Well that was pretty definitive, wasn’t it? Thanks to a crushing electoral victory, the Conservative Party today has a large majority with Brexit expected to be ‘got done’ in line with Boris Johnson’s endless (and very effective) campaign message.
But what does it mean for architects? Certainly many in this left-leaning profession will despair as Richard Waite’s story illustrates. Gone is the prospect of a Labour government ushering in a new generation of council house-building which would have seen 100,000 local authority-backed homes built a year by 2024. So too is the prospect of the more interventionalist response to the climate emergency promised by Labour, the Lib Dems and the Green Party including specific plans to upgrade the energy performance of existing homes.
Many architects probably feel a degree of relief that some of the uncertainty swirling around Brexit has dissipated
And let’s not forget the hopes for a second referendum, alive yesterday but dead and gone today. Given their deep antipathy to Brexit, many architects will be deeply disappointed that this election has essentially endorsed the result of the 2016 referendum, at least in the context of our first-past-the-post system.
On the other hand, many architects – whether they be leavers or remainers – probably feel a degree of relief that at least some of the uncertainty swirling around Brexit has dissipated. Huge question marks will remain, not least over Johnson’s ability to strike a trade deal with the EU by the end of 2020, but the prime minister now has a decisive mandate to push through Brexit, perhaps even a softer version than the kind previously envisaged should he so choose.
There will also be many in the profession who will be pleased to see the back of Jeremy Corbyn, who has said he will not contest another election after Labour lost 59 seats in its worst result since 1935.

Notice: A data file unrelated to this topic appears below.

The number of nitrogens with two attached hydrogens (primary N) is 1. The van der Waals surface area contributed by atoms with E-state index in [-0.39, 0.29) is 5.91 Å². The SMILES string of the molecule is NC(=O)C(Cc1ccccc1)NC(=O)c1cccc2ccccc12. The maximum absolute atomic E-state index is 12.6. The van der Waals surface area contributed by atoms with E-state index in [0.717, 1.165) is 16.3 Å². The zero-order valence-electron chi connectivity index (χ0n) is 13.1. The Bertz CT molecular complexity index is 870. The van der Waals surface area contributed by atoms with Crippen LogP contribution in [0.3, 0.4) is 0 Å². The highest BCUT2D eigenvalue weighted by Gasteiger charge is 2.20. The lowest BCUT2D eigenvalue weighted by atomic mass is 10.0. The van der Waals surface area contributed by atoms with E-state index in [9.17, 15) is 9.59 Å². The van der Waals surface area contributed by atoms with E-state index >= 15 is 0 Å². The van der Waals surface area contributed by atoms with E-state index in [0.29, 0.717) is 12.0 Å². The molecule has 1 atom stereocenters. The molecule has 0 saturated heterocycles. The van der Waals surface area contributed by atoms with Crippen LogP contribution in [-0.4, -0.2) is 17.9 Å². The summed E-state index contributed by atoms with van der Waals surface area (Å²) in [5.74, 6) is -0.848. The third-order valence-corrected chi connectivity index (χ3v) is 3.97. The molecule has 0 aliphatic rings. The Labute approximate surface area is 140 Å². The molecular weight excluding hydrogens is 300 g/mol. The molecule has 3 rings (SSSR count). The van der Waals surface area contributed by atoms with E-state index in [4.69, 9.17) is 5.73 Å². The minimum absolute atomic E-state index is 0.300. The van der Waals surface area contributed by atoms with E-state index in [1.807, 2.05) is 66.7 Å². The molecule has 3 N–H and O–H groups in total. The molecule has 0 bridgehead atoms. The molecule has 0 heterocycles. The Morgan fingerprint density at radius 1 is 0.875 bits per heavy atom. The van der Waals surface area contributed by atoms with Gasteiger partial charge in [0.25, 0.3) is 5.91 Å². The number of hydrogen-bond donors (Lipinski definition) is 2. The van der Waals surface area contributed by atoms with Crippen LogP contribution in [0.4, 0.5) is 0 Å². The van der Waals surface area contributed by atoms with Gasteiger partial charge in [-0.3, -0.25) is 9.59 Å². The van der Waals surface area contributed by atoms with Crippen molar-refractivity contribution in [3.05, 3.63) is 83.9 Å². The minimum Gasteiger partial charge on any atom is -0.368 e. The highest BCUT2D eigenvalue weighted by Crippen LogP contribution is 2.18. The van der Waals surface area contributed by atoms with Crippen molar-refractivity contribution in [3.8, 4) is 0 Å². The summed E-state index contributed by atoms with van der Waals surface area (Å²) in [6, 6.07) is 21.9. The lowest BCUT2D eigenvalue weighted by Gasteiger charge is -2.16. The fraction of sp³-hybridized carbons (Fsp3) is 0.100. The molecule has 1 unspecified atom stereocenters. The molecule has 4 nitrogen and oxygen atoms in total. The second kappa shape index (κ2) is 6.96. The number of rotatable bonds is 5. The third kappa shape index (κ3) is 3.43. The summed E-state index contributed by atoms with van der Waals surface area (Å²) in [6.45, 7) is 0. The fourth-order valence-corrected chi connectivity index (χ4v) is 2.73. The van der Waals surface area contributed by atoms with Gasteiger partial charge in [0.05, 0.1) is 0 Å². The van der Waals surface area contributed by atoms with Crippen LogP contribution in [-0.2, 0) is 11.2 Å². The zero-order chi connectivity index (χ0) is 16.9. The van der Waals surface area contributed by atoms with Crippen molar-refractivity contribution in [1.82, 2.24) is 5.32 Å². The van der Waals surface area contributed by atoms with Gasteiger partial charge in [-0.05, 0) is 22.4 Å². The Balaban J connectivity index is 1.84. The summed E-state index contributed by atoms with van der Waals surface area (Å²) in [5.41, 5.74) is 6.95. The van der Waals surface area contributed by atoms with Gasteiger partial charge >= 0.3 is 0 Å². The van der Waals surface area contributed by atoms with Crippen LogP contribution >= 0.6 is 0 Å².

Many architects embraced Corbyn when he became the party leader in 2015 but the love affair has cooled.
‘It is clear that the UK didn’t want Corbyn or his leftist policies,’ said Grimshaw partner Mark Middleton on Twitter this morning. ‘It is a damning indictment that as a leader no one wanted him when compared to the alternatives. Labour need to regain the centre.’
Whatever the opposition does, it’s apparent that the Conservative government the country has elected will differ from those of recent years. True it has moved further to the right, but the Tory manifesto also reveals it is now a borrow, tax and spend party albeit to a far more limited extent than the opposition parties. The Institute for Fiscal Studies (IFS) was also probably correct to criticise both the Labour and Tory spending plans last month, saying it was ‘highly likely’ that the latter would end up spending more than their manifesto pledges.
Therefore, expect the new government to borrow in order to invest in (some) hospital building, railway projects (with the future of HS2 still hanging in the balance) and green infrastructure given the legally binding commitment to achieve net-zero carbon emissions by 2050. Given Johnson’s preoccupation with bridges, we cannot discount the prospect of a new bridge between Scotland and Northern Ireland either.
What this election means for Scotland and its relationship with the UK as a whole is another matter. The huge gains made by the SNP suggest a second independence referendum is on the cards. The Conservatives may end up securing Brexit at the expense of the union. If that came to pass, talented architects on either side of the border would end up practising within separate nation states following starkly different paths.